TIP 3: Leadership

  • Product success is heavily dependant on good leadership.  

  • "Leaders don't create followers, they create more leaders."  -Tom Peters

  • One example is a racing car driver - he may have the most capable team of engineers behind him, but can still crash the machine with one wrong move

  • Bad leaders, due to their fear of failure, often won't stop a bad project, instead adding stuff on in the hope it will improve

  • Good leaders work through the fear of failure, and focus on removing product development roadblocks. They work to make the team comfortable about risk, velocity and uncertainty

  • If a leader did nothing else than foster collaboration, many companies would operate more like a neural network than an outdated dinosaur

  • Who holds senior management accountable?

  • Too many leaders make decisions in business they would be embarrassed to tell in detail to their mother

  • Great leaders put time into growing more leaders

TIP 4: Slow Down To Speed Up

  • Interact with target adopters early on in the product development process who are engaged, willing to test the product, and give market validation

  • It's hard to back out of a product if it's been built, but the customer no longer cares about it

  • Build strong relationships with early adopters, and really look after them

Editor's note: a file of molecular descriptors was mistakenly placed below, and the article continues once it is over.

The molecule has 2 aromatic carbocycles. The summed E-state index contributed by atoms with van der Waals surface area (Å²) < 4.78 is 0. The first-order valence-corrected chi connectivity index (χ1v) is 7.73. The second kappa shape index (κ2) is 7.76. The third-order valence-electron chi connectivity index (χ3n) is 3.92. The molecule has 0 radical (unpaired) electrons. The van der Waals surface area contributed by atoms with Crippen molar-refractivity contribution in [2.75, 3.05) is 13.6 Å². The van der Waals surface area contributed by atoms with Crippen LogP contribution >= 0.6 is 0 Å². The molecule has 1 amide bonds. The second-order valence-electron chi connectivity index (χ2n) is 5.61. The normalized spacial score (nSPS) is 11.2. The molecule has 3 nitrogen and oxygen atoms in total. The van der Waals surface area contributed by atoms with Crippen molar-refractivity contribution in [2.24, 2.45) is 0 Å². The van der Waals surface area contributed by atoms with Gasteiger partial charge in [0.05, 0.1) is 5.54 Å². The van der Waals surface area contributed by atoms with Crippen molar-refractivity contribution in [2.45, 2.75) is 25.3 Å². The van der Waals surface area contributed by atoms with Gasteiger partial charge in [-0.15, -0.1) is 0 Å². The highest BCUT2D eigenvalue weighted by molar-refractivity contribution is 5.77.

• Example tactic: Split test two wildly different solutions to measure market affinity

TIP 5: Separate Innovation From The Core Business, And Be Collaborative

  • Recognise that the status quo won't always yield the best result, especially with business processes

  • To move on from this, consider creating a separate innovation stream that has less dependancy on the core and can move fast to discover a new way of operating. These learnings can eventually be bought back into the core business

  • This separate innovation stream should be a safe environment where people have the freedom to build

  • If you are missing capability in your team, one option is to build strategic partnerships with other companies that have that capability. A collaborative approach can be very effective

Event Summary & Attendees

In conclusion, our discussions yielded a number of great insights. A fantastic bunch of people came together for the  event, and attendees included CEO's, engineering and product managers, industrial designers, innovation analysts, and IP specialists to name a few, all from a broad range of sectors. 

Check out couple of snaps we took of the Innovation Skills session in action.

So, where to from here? Can participants take these insights and turn them into actionable items? Feedback from participants on the night suggests while the event was great for networking, participants want to work to solve specialised problems.

We sent out a very quick survey for feedback in Net Promotor Score format. Check out the next blog, where I've published the feedback we received, including details about where we are taking the initiative from here.